It's terrible, really, and shameful: the few times I ever get really upset, the few times after childhood I have earnestly shed tears is almost always because something has seriously (or so I think at the time) impugned my sacred comfort. I expect, not the absolute best of course- just the close runner up. You won't find me weeping over the injustices perpetrated every day against my fellow men: Genocide in Darfur? Persecuted Christians in China? The poor family down my road? No, if I get pained and upset, it's because I'm feeling bad, I'm in more hardship (which has never been more than the slightest) than I'd prefer (which is none, thank you). I do not weep over my sins: at evening prayer I may feel a little contrition, just enough to use a slightly longer form of confession. "Grant me the though of confessing my sins"- but only for ten minutes or so. Repentance is nice, so long as it involves minimal hardship and sorrow. No, if I sorrow, it is the ungodly sort, not the sort that "leads unto salvation."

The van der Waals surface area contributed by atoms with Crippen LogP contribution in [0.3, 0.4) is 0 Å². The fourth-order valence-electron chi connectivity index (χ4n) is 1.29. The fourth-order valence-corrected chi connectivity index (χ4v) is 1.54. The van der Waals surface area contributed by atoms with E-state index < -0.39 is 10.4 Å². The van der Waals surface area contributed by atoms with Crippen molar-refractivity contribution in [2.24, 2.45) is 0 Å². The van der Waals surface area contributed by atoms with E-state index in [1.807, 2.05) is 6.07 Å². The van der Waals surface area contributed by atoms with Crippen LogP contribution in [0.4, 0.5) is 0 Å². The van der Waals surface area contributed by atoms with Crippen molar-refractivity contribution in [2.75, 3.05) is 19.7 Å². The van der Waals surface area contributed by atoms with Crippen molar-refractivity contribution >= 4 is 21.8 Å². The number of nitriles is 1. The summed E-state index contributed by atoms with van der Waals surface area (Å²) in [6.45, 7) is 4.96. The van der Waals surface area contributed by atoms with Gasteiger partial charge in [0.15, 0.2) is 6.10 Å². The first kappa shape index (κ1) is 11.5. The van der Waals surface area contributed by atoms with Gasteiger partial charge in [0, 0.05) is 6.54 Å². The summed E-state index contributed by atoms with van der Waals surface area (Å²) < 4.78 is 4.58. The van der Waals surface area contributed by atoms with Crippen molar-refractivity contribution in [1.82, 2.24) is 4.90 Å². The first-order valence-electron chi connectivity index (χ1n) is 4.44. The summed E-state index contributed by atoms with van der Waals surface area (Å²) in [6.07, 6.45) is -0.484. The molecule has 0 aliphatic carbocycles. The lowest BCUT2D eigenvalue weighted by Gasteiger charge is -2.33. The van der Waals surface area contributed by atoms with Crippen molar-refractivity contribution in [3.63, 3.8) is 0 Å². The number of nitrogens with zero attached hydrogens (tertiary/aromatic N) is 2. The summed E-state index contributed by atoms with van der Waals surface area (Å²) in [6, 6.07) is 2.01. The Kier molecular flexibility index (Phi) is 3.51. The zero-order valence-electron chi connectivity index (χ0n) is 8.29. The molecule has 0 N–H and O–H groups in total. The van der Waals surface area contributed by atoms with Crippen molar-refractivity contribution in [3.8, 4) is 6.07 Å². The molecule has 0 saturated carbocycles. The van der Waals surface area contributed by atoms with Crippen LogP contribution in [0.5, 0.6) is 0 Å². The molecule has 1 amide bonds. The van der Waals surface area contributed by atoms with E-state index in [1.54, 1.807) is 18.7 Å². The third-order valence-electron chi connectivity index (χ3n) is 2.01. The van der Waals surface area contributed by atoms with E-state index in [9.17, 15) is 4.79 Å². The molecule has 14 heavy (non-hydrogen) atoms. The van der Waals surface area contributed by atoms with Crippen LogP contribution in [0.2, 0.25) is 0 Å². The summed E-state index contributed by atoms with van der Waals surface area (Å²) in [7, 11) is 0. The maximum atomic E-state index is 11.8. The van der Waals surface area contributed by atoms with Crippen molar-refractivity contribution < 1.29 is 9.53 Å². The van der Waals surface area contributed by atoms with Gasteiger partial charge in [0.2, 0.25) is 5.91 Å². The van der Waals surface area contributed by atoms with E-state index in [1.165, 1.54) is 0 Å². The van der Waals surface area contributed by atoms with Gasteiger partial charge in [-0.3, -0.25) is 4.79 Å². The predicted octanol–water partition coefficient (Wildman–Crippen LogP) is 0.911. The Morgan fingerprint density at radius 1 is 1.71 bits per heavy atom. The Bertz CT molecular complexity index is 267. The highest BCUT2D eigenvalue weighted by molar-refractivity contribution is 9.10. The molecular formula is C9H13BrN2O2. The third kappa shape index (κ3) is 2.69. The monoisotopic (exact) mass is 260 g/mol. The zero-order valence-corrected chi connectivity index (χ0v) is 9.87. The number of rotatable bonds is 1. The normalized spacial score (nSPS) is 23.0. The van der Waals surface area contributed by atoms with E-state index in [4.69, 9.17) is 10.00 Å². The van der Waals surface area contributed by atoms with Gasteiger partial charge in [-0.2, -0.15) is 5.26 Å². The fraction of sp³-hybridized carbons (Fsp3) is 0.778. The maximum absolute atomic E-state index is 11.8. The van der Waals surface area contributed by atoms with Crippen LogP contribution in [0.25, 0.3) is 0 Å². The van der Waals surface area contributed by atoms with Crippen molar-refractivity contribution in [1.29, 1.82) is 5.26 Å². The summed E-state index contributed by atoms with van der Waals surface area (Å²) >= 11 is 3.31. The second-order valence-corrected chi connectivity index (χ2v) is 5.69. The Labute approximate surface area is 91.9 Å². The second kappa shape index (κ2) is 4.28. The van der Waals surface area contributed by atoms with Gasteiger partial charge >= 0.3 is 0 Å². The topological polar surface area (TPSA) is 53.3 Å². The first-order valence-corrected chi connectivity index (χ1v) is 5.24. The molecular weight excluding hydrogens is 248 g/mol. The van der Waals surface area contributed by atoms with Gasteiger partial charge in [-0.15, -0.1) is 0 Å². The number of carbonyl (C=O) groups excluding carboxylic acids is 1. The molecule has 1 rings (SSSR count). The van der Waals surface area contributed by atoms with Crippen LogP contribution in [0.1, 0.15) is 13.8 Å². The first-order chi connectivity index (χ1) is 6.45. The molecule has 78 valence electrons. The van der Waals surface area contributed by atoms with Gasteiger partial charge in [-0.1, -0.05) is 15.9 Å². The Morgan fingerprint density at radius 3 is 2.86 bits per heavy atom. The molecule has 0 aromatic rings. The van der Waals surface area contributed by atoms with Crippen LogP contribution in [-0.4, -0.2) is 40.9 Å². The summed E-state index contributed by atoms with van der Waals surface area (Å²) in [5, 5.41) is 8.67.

All this falls back on a very root problem: self-love, which St. Maximus identified as "the mother of all passions." I simply like for ME to feel good, I like to worry about ME, and all MY rights and needs, and, durn it, what I WANT. God and other people are all well and fine so long as they contribute to my overall level of happiness. I am self-centered, in egocentric orbit.

Here enters Gospel: there is, however, a hope for my egocentric disease. It is in the Incarnation of Jesus Christ and His "Passionless Passion": the hope for breaking free of self-love's chains lie in the breaking-out pattern of the Cross. It is only in the Triune God of ec-static love and communion that there is any hope at all. It is in the death of Christ that I have died and been raised into new life. The egocentric orbit hs been fatally destabilized on the Cross. When I look to Christ I look to the Maker and Source of new life, of life radically sundered from the fallen, nasty, self-pitying one. It is into this death and life that I have been baptized into, united with, and appropiated through grace. And it is because I am already dead and buried and raised to life that I have any hope at all of imitating Christ in His self-lessness. For in Christ selfishness finds its end: life is returned to orbit around God and love of the other.